But bringing the white flight “prodigals” back into town is not a “housing problem.” It is a “housing proposal.” The “housing problem” is what happens to others as a result of the proposal. Hundreds of families have been pushed out of town, impoverished by the process, and divested of cultural roots. They have had to relocate to other cities, like Martinez or Modesto or Stockton. Wherever they move, they then commute back to their old jobs, filling the freeways in place of the prodigals. ABAG’s environmentalism does nothing. It turns out to be a zero sum scam.

Building more market rate housing won’t help those already pushed out of town. And it won’t stop those landlords still trying to get rid of low income tenants so they can make a bigger buck off the prodigals. Private institutions are raising money to assist those threatened with eviction and exile. But that is just a band-aid. The injustice persists as long as the ideology of “the S&D law” hides the root of the suffering.

The real taproot of the suffering is the plan (Plan Bay Area). The plan allotted housing unit construction to Bay Area cities to house the people being brought in from distant suburbs (like Napa and Sonoma). It was the “magic incantation” that transformed a vacant apartment (from which the former tenant had been expelled) into gold. ABAG’s plans rapidly became a predatory political operation.

If there had been better controls on what landlords could do, there wouldn’t have been so many people forced out of their homes by increased rents or turned-off utilities. But rent control is illegal in this state. So landlord greed went for the jugular, reinventing an “inner city” for the children of white prodigals.

Why do we focus on renters?

Renters are the substance of this crisis, just as home ownership was the substance of the 2008 predatory mortgages crisis. The supply problem is not a shortage of housing, but a shortage of affordability. That is why it is such an insult to simply repeat the idiotic mantra: build, build, build. If you don’t specify “what” and for “whom,” you are part of the problem.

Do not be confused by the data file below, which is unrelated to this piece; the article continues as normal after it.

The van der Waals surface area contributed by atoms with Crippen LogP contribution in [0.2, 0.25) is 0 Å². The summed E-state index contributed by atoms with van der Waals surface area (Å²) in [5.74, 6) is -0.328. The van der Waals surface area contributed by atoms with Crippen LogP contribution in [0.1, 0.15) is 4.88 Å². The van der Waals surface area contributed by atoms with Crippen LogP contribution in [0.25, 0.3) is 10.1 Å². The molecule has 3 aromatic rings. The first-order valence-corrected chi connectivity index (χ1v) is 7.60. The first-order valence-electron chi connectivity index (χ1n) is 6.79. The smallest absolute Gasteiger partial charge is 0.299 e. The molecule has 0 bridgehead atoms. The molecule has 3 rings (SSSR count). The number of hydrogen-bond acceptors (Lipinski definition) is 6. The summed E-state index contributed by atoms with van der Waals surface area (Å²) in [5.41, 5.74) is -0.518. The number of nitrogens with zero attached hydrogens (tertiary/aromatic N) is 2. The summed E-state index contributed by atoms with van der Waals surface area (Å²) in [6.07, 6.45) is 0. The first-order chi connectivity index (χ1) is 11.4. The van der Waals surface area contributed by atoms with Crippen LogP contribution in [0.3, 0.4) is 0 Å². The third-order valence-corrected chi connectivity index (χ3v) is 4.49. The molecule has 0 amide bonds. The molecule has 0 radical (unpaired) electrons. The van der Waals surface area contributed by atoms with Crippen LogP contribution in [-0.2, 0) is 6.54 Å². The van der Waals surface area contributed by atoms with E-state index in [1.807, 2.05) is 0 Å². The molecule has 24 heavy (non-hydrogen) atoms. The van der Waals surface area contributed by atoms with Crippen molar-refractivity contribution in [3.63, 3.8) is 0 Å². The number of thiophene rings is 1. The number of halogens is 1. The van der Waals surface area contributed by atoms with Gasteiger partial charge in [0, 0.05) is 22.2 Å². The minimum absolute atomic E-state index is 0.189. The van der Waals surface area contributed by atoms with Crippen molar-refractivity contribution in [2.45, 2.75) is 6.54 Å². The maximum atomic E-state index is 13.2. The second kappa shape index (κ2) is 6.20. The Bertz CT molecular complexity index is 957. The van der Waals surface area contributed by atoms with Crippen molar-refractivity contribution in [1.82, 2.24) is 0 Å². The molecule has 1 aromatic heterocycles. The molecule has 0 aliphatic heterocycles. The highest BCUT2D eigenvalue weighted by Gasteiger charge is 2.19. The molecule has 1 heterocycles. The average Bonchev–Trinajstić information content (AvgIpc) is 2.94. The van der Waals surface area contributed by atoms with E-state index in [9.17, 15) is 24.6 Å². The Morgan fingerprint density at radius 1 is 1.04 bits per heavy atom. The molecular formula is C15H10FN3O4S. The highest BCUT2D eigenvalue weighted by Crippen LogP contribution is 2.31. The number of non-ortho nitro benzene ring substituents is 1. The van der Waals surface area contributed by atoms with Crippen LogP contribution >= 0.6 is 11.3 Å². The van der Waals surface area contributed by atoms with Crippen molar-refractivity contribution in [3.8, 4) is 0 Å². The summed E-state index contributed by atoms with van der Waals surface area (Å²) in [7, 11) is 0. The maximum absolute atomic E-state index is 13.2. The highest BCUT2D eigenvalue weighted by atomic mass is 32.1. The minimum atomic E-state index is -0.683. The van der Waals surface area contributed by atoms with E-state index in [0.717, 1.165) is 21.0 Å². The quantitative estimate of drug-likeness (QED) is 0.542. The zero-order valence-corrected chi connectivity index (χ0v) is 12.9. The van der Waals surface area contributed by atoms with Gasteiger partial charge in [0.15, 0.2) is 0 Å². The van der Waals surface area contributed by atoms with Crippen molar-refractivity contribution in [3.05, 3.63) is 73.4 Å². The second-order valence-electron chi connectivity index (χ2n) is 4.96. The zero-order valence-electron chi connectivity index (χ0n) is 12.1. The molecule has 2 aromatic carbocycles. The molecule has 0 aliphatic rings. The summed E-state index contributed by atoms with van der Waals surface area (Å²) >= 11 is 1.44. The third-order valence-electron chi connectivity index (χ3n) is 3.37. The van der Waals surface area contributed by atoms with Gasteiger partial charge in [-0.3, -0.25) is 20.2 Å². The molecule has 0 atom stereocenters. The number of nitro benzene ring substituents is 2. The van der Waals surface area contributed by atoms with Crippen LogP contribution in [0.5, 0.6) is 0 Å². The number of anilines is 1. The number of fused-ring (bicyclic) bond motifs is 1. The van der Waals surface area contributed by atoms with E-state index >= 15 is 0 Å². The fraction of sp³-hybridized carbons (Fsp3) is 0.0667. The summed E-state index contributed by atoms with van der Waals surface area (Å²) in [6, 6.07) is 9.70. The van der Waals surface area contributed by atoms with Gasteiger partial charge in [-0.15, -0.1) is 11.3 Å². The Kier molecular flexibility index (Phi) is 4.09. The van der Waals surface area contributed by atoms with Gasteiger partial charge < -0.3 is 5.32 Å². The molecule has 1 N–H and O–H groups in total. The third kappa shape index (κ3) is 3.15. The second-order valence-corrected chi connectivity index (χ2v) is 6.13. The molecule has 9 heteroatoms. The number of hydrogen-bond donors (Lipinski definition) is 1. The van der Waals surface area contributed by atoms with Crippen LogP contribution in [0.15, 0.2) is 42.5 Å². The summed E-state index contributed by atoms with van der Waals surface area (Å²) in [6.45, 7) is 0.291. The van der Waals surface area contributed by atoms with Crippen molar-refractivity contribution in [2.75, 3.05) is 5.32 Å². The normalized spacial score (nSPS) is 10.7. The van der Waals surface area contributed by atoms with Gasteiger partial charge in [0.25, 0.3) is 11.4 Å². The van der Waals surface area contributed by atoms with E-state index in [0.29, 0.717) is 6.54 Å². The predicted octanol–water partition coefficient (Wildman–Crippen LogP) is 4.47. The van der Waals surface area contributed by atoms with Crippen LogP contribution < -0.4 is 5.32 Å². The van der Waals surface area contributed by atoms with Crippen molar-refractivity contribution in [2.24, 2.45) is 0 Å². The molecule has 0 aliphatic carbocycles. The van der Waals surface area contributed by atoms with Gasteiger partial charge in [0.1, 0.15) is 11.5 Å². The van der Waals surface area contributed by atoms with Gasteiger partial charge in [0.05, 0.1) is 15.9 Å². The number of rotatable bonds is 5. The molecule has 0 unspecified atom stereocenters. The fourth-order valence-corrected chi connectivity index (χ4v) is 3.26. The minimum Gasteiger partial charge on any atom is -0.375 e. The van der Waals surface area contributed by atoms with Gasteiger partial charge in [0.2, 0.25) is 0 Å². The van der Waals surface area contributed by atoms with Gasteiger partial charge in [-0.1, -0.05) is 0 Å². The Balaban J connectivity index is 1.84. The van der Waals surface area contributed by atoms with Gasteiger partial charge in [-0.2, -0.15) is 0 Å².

Two thirds of all residents in Berkeley are renters. And the vast majority of them are low income, or very low income (according to HUD). HUD categorizes people according to their relation to the Area Median Income (AMI). For instance, you are low income if you earn less than 80% of the AMI. The AMI for Berkeley is around $65,000 a year. That means that half the population of Berkeley earn less than $65,000 a year.

Ironically, HUD uses Alameda County AMI for its calculations. The AMI of Alameda County is $93,000. $65,000 is 70% of $93,000. That means that considerably more than 50% of the people of Berkeley are low income (on HUD’s calculations). The majority of Berkeleyans are renters, and the majority are low income. (The two overlapping categories do not totally coincide.) Yet the city continues to prioritize market rate housing. It can see its way to only requiring 10% of any new development to be affordable.

Here’s an indication of how bad things are. People living in “rent controlled” apartments pay, on the average, 70% of their income for rent. That means that many pay more than 70%. The implications of paying (for instance) 90% of your income for rent are astounding, and often unmentionable.

Poverty is not a trait or characteristic of a person. It is something done to people. Developers and banks and ideologues who chant “build, build” are all impoverishing people. To just say “we need more housing” is to make a destructive statement.